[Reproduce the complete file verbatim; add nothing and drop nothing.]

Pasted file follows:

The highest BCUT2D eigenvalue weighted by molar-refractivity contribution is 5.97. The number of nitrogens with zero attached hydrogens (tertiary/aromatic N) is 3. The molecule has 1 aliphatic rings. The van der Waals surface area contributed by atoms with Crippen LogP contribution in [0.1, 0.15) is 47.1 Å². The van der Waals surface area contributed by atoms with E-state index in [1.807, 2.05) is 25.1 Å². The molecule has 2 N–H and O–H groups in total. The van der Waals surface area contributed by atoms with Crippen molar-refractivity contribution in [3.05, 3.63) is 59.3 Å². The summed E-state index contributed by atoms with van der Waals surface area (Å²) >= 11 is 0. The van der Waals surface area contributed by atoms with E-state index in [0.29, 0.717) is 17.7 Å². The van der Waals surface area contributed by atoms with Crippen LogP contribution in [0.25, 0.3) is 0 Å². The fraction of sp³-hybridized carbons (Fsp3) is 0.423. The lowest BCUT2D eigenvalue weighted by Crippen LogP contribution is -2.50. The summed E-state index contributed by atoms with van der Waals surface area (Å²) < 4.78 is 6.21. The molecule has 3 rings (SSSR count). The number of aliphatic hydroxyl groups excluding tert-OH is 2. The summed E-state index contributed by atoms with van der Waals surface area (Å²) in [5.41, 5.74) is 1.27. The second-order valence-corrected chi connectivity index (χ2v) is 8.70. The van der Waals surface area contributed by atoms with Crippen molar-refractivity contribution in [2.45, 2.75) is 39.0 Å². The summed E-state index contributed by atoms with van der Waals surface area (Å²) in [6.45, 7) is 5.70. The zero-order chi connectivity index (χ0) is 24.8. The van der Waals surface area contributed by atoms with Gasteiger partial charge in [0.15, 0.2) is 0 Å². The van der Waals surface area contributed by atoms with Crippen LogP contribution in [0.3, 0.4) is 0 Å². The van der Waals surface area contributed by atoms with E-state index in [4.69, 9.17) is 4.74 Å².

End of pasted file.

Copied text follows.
The highest BCUT2D eigenvalue weighted by molar-refractivity contribution is 5.97. The number of nitrogens with zero attached hydrogens (tertiary/aromatic N) is 3. The molecule has 1 aliphatic rings. The van der Waals surface area contributed by atoms with Crippen LogP contribution in [0.1, 0.15) is 47.1 Å². The van der Waals surface area contributed by atoms with E-state index in [1.807, 2.05) is 25.1 Å². The molecule has 2 N–H and O–H groups in total. The van der Waals surface area contributed by atoms with Crippen molar-refractivity contribution in [3.05, 3.63) is 59.3 Å². The summed E-state index contributed by atoms with van der Waals surface area (Å²) >= 11 is 0. The van der Waals surface area contributed by atoms with E-state index in [0.29, 0.717) is 17.7 Å². The van der Waals surface area contributed by atoms with Crippen LogP contribution in [0.25, 0.3) is 0 Å². The fraction of sp³-hybridized carbons (Fsp3) is 0.423. The lowest BCUT2D eigenvalue weighted by Crippen LogP contribution is -2.50. The summed E-state index contributed by atoms with van der Waals surface area (Å²) < 4.78 is 6.21. The molecule has 3 rings (SSSR count). The number of aliphatic hydroxyl groups excluding tert-OH is 2. The summed E-state index contributed by atoms with van der Waals surface area (Å²) in [5.41, 5.74) is 1.27. The second-order valence-corrected chi connectivity index (χ2v) is 8.70. The van der Waals surface area contributed by atoms with Crippen molar-refractivity contribution in [2.45, 2.75) is 39.0 Å². The summed E-state index contributed by atoms with van der Waals surface area (Å²) in [6.45, 7) is 5.70. The zero-order chi connectivity index (χ0) is 24.8. The van der Waals surface area contributed by atoms with Gasteiger partial charge in [0.15, 0.2) is 0 Å². The van der Waals surface area contributed by atoms with Crippen LogP contribution in [0.3, 0.4) is 0 Å². The van der Waals surface area contributed by atoms with E-state index in [4.69, 9.17) is 4.74 Å².